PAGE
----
Oct. 21, 2016 — Breaking information is now allowing us to categorize the recent rhetoric from strategists’ in both parties. The newly released Federal Election Commission financial disclosure reports and accompanying media spending figures give us a pretty clear indication about which races are truly hot, versus those that can be classified as pretenders.
The 3rd quarter disclosure reports are available for most campaigns but some of the Senate contests, such as the critical Missouri and Indiana races, have not yet been processed and released to the public.
According to a Politico report, the Democratic Senatorial Campaign Committee has reserved more media time than their Republican counterpart, the National Republican Senatorial Committee. But, most of the Republican Senate candidates report more cash-on-hand than their Democratic opponents, thus making the resource deficit a bit less pronounced.
Feb. 15, 2016 — The Democratic Congressional Campaign Committee released its early primary and secondary target lists for the 2016 campaign, which is a rather curious grouping. It is already clear that the House Democratic leadership sees no path to the majority in this election, at least during this campaign period.
With the Republican advantage at 247 (once former Speaker John Boehner’s western Ohio seat is filled in special election) to 188, the Democrats would need a net gain of 30 seats just to obtain a one-seat majority. The fact that their primary and secondary target list includes only 24 races suggests that they are nowhere close to putting enough seats in play to seriously challenge the Republican leadership structure.
On the primary list of 16 candidates, two seats are already under Democratic control, CA-24, the Santa Barbara seat of the retiring Rep. Lois Capps, and the FL-18 district of Rep. Patrick Murphy who is running for the Senate. Therefore, what they believe are prime opportunity races number just 14.
Several polls were released yesterday that bring some clarity to key races, most of which are considered sleepers or opportunity races for one side or the other.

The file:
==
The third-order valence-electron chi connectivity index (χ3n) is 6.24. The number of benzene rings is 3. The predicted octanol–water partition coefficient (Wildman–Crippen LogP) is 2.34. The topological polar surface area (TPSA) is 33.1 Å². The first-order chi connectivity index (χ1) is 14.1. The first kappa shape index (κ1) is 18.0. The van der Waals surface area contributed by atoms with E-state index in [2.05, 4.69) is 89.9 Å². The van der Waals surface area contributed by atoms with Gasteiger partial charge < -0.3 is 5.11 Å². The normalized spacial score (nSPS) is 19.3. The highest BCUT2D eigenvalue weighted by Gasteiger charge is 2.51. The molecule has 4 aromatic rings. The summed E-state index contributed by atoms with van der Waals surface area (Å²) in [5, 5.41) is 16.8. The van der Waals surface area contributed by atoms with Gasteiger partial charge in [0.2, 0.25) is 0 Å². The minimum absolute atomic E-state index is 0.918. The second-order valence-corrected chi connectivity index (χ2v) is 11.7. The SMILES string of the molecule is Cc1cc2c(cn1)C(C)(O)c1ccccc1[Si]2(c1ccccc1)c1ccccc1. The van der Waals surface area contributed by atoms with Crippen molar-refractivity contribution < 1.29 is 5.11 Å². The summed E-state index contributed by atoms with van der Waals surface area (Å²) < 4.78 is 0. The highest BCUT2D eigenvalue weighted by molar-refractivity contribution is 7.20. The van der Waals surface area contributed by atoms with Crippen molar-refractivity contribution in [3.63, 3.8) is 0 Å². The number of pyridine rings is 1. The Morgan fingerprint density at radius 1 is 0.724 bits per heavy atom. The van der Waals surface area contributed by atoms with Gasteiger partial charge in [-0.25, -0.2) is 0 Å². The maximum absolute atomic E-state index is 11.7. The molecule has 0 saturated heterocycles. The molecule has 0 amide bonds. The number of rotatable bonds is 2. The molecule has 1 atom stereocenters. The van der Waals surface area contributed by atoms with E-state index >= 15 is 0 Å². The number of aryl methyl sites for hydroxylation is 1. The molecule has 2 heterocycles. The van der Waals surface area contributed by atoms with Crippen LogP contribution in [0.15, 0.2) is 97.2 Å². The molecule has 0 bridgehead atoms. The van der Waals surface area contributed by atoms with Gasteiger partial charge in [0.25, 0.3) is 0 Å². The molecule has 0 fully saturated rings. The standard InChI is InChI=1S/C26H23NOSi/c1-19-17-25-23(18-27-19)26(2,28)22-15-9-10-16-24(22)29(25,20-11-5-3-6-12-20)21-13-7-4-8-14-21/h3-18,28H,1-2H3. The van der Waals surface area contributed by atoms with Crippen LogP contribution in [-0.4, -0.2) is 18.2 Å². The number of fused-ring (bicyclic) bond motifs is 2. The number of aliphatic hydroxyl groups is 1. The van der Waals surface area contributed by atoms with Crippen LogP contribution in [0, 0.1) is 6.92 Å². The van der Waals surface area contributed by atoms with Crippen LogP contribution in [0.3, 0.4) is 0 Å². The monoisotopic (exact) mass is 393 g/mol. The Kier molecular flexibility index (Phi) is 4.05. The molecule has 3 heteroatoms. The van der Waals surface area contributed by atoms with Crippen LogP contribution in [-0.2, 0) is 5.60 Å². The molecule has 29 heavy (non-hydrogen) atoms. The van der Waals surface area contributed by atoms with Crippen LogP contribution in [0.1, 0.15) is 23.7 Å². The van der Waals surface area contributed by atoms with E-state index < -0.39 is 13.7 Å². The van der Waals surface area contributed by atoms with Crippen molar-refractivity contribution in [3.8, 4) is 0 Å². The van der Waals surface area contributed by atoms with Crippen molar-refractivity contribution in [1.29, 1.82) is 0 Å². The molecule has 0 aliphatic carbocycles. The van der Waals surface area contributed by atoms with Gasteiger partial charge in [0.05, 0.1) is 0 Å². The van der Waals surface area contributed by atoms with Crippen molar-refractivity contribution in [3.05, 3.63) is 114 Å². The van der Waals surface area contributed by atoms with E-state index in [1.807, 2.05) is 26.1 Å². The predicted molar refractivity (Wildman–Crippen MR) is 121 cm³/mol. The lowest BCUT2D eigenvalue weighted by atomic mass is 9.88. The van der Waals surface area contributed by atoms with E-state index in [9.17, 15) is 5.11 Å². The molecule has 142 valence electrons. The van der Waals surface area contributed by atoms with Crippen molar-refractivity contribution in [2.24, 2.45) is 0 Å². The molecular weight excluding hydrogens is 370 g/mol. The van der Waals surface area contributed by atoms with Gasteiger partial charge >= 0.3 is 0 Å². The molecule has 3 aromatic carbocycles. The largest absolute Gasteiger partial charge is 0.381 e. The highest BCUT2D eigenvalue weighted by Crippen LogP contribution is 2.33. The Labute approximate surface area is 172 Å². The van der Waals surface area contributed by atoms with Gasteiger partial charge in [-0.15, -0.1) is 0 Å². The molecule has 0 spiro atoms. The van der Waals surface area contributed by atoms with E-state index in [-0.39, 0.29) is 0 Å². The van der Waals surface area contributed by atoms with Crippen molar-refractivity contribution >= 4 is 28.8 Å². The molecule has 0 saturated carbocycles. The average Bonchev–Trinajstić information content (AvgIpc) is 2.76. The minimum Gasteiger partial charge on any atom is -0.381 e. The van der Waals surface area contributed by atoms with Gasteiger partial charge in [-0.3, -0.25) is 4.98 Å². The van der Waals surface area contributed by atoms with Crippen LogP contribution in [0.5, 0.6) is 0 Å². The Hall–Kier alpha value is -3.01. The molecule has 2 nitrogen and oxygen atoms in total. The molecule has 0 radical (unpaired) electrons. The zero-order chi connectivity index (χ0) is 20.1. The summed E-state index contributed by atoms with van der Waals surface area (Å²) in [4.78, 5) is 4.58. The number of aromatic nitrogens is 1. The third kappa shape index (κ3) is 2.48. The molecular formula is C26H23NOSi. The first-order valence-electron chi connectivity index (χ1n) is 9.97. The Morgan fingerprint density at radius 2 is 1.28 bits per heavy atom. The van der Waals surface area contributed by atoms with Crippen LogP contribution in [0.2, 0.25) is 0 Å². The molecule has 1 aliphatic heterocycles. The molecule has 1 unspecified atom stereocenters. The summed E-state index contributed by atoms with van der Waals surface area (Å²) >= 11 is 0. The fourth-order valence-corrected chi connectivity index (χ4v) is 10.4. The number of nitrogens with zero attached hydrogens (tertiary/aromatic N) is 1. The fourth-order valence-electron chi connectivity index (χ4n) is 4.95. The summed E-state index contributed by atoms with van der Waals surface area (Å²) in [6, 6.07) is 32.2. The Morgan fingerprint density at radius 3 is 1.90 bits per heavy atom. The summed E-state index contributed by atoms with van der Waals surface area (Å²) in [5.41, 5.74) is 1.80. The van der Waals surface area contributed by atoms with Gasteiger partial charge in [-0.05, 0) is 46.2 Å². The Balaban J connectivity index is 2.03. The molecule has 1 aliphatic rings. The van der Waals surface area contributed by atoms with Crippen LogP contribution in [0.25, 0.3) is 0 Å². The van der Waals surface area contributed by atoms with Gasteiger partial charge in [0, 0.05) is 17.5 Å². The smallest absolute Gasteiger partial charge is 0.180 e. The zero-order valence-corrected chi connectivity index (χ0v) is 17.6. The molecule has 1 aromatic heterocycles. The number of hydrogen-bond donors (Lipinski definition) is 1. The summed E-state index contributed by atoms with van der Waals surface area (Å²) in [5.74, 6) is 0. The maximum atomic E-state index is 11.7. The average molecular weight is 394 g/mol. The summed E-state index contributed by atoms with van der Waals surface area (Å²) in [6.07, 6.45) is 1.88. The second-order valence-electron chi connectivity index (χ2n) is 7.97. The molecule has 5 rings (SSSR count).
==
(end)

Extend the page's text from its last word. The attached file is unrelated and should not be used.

Republicans talk about their chances to convert the western district of Maine (ME-2), the open seat vacated by Rep. Mike Michaud’s (D) run for governor. Democrats believe they have found a strong candidate to challenge Rep. Steve King (R) in Iowa, and the open NJ-3 seat is also high on the Democrats’ opportunity list.
The polling data seems to favor the incumbents’ party in each of these instances, however.
A new Pan Atlantic SMS poll (Sept. 23-29; 200 likely ME-2 voters) gives Democratic state Sen. Emily Cain a 36-33 percent lead over former state Treasurer Bruce Poliquin (R). Subtracting leaners, Cain’s lead falls to 31-29 percent. Independent Blaine Richardson tallies six percent.
The poll is part of a statewide survey of 400 Maine voters, so the 2nd District questions are asked of a polling segment. With a low sample size and a long interview period, the error factor is quite high, therefore, all we can legitimately deduce from the data is that the race is very close. Continue reading >
In our ongoing search to find intriguing campaigns below the political radar, we see two congressional races gaining more credibility. Though specific polling data now shows upset possibilities for a Maine Republican and an Iowa Democrat, just how reliable are the results?
Iraq War veteran Jim Mowrer (D) has captured some previous national attention with his prodigious fundraising in his battle with six-term western Iowa Rep. Steve King (R). Now well on his way to raising $2 million for his challenge campaign against King, a new poll gives Mowrer confirmation that he is positioning himself in upset territory.
DFM Research, a Minneapolis Democratic polling firm, conducted a 4th District survey for the Sheet Metal, Air, Rail, and Transportation Union (Sept. 20-23; 450 IA-4 residents) largely for purposes of questioning people about transportation issues, specifically surrounding rail. The congressional and US Senate questions were of secondary importance. Because of that, the data contains some glaring political weaknesses.
The DFM conclusion suggests that Rep. King has only a 46-43 percent advantage over Mowrer. But keep in mind that the sampling universe was not even screened for registered voters, let alone those most likely Continue reading >
The irony of House Majority Leader Eric Cantor (R-VA-7) losing his primary election last night when several hundred miles to the south Sen. Lindsey Graham (R-SC), long known for his trouble within the Republican base, would defeat a field of six opponents with 56 percent of the vote, must be acknowledged. Even as late as yesterday, most people would not have believed such a predicted outcome. Yet, it happened.
Cantor lost for varying reasons. First, his perceived position of supporting amnesty as part of the immigration issue proved a lightning rod against him within the conservative base.
Second, the majority of his central Virginia Republican electorate clearly believed he is part of the problem in Washington.
Third, the campaign strategy of attacking opponent David Brat as a liberal clearly backfired and was ill-advised. It is unlikely that painting someone who hails from the Tea Party as a “liberal” would carry any credence with a voter who pays attention. Knowing that the turnout would be low – and it was, 65,000-plus GOP voters – a Continue reading >